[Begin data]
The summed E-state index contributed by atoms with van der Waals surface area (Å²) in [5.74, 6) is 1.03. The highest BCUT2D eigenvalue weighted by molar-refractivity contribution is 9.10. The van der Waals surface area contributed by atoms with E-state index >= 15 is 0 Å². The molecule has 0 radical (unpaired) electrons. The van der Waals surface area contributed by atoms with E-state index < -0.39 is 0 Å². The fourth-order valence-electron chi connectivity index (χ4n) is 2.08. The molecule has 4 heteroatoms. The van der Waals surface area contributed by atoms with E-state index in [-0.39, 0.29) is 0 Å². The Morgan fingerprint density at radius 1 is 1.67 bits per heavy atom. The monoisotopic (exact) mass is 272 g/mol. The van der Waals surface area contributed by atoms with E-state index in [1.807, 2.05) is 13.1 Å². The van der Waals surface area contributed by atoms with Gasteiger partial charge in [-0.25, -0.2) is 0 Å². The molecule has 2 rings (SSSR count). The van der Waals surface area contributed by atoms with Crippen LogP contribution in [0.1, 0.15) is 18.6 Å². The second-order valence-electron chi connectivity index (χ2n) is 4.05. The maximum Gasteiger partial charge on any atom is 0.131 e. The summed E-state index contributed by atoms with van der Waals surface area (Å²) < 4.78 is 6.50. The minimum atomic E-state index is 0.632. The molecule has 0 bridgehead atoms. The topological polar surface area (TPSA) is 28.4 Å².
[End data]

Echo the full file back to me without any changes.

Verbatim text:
The summed E-state index contributed by atoms with van der Waals surface area (Å²) in [5.74, 6) is 1.03. The highest BCUT2D eigenvalue weighted by molar-refractivity contribution is 9.10. The van der Waals surface area contributed by atoms with E-state index >= 15 is 0 Å². The molecule has 0 radical (unpaired) electrons. The van der Waals surface area contributed by atoms with E-state index < -0.39 is 0 Å². The fourth-order valence-electron chi connectivity index (χ4n) is 2.08. The molecule has 4 heteroatoms. The van der Waals surface area contributed by atoms with E-state index in [-0.39, 0.29) is 0 Å². The Morgan fingerprint density at radius 1 is 1.67 bits per heavy atom. The monoisotopic (exact) mass is 272 g/mol. The van der Waals surface area contributed by atoms with E-state index in [1.807, 2.05) is 13.1 Å². The van der Waals surface area contributed by atoms with Gasteiger partial charge in [-0.25, -0.2) is 0 Å². The molecule has 2 rings (SSSR count). The van der Waals surface area contributed by atoms with Crippen LogP contribution in [0.1, 0.15) is 18.6 Å². The second-order valence-electron chi connectivity index (χ2n) is 4.05. The maximum Gasteiger partial charge on any atom is 0.131 e. The summed E-state index contributed by atoms with van der Waals surface area (Å²) < 4.78 is 6.50. The minimum atomic E-state index is 0.632. The molecule has 0 bridgehead atoms. The topological polar surface area (TPSA) is 28.4 Å².